Painting ExpandedMay 6, 2013
On Saturday, April 13, 2013, ten artists representing a range of painterly approaches and hailing from Los Angeles, New York, and the Bay Area gathered in San Francisco to take the pulse of a practice that is denigrated as often as it is celebrated. Linda Geary and James Gobel (the chair and associate chair, respectively, of California College of the Arts’ painting program) organized the symposium, which was attended by a large, enthusiastic audience, and introduced it with the stated intention to address issues of practice and theory as well as matters of material, form, and context that seem urgent in contemporary painting. They addressed neither the specter of Rosalind Krauss invoked by the title of the day’s proceedings nor the legitimation of painting after the advent of conceptualism, paving the way instead for an exemplary range of perspectives linking painting to both life and art. The subsequent ten-minute presentations by each of the invited artists set the stage for two roundtable discussions in which shared concerns and interests quickly coalesced.
Any unease caused by the prospect of one hundred minutes of painterly presentation was instantly dispelled by the Los Angeles–based practitioner Tom LaDuke’s high-octane, confessional exposé of the “humiliation” of painterly practice. With deadpan drollery, LaDuke raced through a gamut of concerns, from abject life to brutish death, presenting images of paintings that veered from the photorealistic to the abstract and of extraordinarily painstaking, lifelike sculptures. He candidly voiced the angst of striving to sustain a hermetic studio-based existence, of imbuing painting with conceptual and metaphysical validity, of being stuck with oneself and one’s compulsive behaviors, and of constantly seeking the means to short-circuiting one’s predilections in pursuit of an innovative artistic practice that retains urgency for both practitioner and viewer. In situating the development of his art directly alongside his life experiences, and in expressing doubt and desperation, LaDuke placed painting firmly at the center of a sentient artistic practice. In a way, he said it all.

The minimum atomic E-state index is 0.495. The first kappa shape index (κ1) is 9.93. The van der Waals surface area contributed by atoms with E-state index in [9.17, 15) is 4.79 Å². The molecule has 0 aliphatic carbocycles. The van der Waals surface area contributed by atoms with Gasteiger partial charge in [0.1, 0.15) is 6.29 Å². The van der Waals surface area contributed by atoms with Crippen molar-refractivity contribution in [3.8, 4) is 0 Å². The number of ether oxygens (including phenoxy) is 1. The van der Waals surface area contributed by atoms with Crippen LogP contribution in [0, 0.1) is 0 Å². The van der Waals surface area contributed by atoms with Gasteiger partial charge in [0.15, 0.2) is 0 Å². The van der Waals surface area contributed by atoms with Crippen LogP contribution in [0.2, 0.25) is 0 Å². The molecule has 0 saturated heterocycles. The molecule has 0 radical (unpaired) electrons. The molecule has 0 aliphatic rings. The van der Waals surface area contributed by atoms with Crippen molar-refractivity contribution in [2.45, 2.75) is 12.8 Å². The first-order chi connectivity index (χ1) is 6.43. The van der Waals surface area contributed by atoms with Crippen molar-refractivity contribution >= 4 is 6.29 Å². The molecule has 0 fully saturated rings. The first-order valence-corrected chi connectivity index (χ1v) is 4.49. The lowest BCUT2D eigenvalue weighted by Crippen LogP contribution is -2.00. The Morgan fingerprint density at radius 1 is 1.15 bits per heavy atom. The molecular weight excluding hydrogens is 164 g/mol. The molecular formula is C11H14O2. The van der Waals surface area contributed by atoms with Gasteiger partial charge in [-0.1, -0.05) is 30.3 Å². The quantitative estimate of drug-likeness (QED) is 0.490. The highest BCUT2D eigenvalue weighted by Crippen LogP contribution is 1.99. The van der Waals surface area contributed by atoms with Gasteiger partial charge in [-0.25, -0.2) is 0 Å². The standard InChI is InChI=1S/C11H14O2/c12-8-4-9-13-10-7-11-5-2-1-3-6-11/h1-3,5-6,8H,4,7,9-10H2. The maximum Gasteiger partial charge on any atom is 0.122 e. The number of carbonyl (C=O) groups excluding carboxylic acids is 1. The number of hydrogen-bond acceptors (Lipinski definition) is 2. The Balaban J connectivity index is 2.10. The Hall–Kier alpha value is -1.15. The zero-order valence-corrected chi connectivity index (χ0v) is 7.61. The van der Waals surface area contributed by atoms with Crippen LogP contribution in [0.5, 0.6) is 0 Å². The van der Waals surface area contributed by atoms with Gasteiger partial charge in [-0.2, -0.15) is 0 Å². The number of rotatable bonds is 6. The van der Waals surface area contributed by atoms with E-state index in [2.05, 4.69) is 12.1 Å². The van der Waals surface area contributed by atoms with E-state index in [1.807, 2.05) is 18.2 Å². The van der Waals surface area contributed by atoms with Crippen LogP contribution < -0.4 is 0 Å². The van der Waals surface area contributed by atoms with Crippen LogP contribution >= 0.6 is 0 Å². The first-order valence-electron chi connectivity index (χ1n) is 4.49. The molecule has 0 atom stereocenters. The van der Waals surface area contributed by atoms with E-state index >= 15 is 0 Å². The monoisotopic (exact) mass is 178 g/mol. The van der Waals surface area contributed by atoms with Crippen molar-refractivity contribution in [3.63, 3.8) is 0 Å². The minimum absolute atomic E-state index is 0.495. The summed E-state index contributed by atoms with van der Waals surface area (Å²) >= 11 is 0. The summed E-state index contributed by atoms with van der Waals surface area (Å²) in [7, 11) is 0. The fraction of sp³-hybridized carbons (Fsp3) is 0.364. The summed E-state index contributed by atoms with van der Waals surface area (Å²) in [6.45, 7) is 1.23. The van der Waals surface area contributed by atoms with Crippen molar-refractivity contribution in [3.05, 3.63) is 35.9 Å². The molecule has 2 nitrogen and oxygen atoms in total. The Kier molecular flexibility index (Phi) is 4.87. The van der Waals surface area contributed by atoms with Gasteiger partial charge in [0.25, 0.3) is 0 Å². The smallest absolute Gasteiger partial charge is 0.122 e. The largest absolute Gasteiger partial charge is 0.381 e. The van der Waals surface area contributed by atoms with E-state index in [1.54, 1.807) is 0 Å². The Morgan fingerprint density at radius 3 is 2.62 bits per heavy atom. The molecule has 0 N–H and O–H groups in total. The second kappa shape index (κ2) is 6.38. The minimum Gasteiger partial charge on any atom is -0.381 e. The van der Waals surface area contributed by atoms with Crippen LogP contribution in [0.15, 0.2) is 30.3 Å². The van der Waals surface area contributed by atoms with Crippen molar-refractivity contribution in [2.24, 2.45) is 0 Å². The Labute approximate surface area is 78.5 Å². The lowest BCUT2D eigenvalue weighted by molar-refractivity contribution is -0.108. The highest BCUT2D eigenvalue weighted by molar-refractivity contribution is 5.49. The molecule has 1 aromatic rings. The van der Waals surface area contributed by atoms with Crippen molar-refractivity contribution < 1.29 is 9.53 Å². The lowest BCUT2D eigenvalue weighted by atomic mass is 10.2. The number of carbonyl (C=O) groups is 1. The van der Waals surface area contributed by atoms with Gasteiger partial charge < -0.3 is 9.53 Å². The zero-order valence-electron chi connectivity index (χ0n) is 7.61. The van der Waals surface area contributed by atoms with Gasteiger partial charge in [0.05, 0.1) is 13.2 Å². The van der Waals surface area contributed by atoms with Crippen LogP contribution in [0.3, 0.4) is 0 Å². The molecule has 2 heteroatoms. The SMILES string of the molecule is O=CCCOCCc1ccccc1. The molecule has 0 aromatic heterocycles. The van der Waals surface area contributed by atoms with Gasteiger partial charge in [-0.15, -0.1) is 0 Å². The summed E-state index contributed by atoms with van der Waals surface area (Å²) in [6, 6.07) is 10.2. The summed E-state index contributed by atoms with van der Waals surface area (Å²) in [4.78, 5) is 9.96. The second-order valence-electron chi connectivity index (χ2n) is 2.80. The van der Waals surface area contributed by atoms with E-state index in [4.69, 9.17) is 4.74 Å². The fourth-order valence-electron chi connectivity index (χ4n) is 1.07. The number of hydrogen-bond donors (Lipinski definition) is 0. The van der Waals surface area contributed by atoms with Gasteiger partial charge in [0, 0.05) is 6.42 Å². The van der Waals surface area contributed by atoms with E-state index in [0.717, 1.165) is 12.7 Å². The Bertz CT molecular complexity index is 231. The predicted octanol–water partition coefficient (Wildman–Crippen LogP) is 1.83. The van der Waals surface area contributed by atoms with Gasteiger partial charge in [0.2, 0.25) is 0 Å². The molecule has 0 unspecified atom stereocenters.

The other presentations in the morning’s session were as impassioned, although more traditional in form and content. Another painter based in L.A., Lecia Dole-Recio earnestly focused on the importance of Jasper Johns’s catenary works to her practice and the related process by which she constructs her “queer formalist” paintings, as she describes them. Mary Weatherford, also of L.A., transported the audience to the culturally bereft location of Bakersfield, where she recently completed a series of abstract paintings incorporating neon tubes in homage to the city’s nocturnal signage. The San Francisco–born Mary Heilmann, perhaps the most unashamedly painterly of the lineup and the most established, at least in terms of her market, surveyed her current exhibition at the Neues Museum in Nuremberg, providing a few insights into her particular brand of transcendental color-based abstraction along the way. Bookending the morning presentations with a return to a more analytical approach, the New York–based Meleko Mokgosi situated his most recent body of work—Pax Kaffraria: Sikhuselo Sembumbulu, a series of large-scale paintings meditating on a nineteenth-century gesture of resistance in his native Botswana—somewhere between Western postcolonial discourse and what he described as a more popular version of narrativity, or the conditions of presenting narrative peculiar to his native country.
An artist’s interest in the viewer—the flipside of (often) working in isolation—emerged in the presentations and was concretized further in the subsequent discussion. Heilmann used the term relational aesthetics to describe this connection, provoking an astute question from the audience about what this might mean to each of the practitioners. It became clear that an extension of Duchamp’s notion that a viewer completes the work was at stake, together with a concomitant desire on the behalf of an artist to offer up an intuitive, visceral experience for a viewer. Intersubjectivity thus becomes a way of shifting the energy and focus from the making to the presentation of something that is ambivalent in order to allow viewers to pose questions or give answers. This ambivalence is clearly also of importance to artists in terms of sustaining their interest in their work, of keeping it fresh and progressive. LaDuke’s suggestion that mistakes can catalyze new developments was consequently embraced by the group and was interestingly counterbalanced by Mokgosi’s research-based practice, which can consume up to eight months of planning and experimentation before he even applies paint to canvas.